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Upstate New York’s cities take in around 90 percent of all refugees coming to the state. Since the 1970s, waves of refugees have helped arrest declining population and injected much-needed energy into their new communities.As refugees become more established they transform neglected neighborhoods, open new businesses and establish services to provide support for the next wave of arrivals. They also face several unique challenges.While studies put an overall positive spin on the economic impact of refugee arrivals, that doesn’t tell the complete story. We're taking a look at how these arrivals are weaving their way into the region’s changing economy.

Refugees changing the face of an already diverse Syracuse Northside

The Innovation Trail is taking a look at how the thousands of refugees coming to upstate New York are weaving their way into the region's economy. You can find more from the series here.

Turnout may be low this night because of first snow, Nicole Watts tells those gathered in her entryway. Even as she tries to explain this, there's a near steady knock on the front door.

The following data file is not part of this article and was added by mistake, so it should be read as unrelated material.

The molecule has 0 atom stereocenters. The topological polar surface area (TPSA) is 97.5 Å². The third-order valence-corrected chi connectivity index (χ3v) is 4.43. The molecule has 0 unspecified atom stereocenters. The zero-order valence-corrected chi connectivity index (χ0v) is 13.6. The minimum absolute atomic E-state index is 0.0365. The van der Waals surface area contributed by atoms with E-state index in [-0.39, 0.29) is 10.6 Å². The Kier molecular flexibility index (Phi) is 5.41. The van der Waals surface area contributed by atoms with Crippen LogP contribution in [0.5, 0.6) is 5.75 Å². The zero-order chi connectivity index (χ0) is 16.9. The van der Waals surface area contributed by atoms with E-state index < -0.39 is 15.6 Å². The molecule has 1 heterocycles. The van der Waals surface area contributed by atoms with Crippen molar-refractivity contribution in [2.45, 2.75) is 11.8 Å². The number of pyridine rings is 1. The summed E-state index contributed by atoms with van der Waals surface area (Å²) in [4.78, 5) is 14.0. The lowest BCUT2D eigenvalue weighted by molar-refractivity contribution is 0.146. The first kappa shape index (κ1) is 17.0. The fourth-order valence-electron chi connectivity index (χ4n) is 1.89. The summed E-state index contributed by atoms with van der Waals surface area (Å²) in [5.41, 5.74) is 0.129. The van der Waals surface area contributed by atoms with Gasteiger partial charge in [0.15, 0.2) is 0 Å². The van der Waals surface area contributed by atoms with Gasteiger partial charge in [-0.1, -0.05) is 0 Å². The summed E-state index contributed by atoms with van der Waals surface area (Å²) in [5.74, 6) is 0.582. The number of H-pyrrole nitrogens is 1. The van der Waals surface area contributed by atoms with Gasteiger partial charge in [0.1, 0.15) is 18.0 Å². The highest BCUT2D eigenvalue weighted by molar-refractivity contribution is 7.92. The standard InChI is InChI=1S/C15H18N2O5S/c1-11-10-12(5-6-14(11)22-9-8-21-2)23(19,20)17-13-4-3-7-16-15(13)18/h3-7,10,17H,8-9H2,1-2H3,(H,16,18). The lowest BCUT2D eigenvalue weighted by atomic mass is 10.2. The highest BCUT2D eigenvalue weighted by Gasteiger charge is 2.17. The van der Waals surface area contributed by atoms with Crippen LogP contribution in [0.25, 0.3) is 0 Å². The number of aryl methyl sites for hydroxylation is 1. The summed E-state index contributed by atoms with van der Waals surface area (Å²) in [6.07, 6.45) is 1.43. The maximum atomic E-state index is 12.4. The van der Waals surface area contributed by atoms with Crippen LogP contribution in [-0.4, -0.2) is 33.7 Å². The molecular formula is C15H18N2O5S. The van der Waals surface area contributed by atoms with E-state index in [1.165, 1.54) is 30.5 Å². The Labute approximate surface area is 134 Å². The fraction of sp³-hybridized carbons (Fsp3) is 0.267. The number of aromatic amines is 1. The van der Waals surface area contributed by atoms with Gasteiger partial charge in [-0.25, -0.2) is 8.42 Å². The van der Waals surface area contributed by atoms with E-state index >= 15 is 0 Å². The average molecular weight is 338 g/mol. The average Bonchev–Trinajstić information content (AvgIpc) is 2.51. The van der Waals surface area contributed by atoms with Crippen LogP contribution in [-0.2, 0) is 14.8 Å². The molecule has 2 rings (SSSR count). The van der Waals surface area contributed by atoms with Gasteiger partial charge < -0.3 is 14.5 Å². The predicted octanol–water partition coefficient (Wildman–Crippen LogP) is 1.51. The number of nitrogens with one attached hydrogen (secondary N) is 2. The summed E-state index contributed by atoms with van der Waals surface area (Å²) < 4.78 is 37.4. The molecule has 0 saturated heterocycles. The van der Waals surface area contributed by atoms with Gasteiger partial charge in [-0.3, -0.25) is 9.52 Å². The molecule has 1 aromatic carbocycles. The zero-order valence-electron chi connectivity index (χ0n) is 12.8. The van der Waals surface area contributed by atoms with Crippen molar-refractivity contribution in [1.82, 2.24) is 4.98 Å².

Every Tuesday evening, this home at 129 Lilac Street on Syracuse's Northside turns into a community center.

Watts runs a group called HopePrint. After living in the suburbs, she and some others have basically embedded themselves on the Northside by buying two houses on this block. That’s allowed them to follow the ups and downs of the ethnically diverse neighborhood pretty closely.

"We can share in that struggle or share in that opportunity versus them sharing it and us attempting to understand it from a distance," she said.

An hour later, every corner of Watts’ home is full of refugees and long-term residents of the neighborhood. The youngest scribble with crayons and in the living room, the adults are practicing English. Other volunteers work on preparing dinner in the kitchen.

Credit Ryan Delaney / WRVO
Agnus Aombe came to Syracuse from Democratic Republic of Congo in 2009. She says she found a real home on the city's Northside.

Agnus Aombe lives in the house. Born in war-torn eastern Democratic Republic of Congo, she came to Syracuse three years ago with some younger siblings and her son. The others all live in foster care, but Aombe found a welcome home on Lilac Street.

"They're trying to view that relationship as a person, not just a language," she said. "Because when you have a relationship with somebody, even if you don’t speak the same language, they’re more patient and willing to understand and help."

For Lorina Mpinga, who was a teenager when she arrived from D.R.C, figuring out high school without knowing English proved to be a massive challenge.

Mpinga was bullied her first year in high school. She had a hard time standing up for herself at first without English language skills, but eventually got the courage.

"I have to make sure I tell them and let them know who I am, not a little scared girl and I don’t want to live a life of being scared of going to school every day," she said.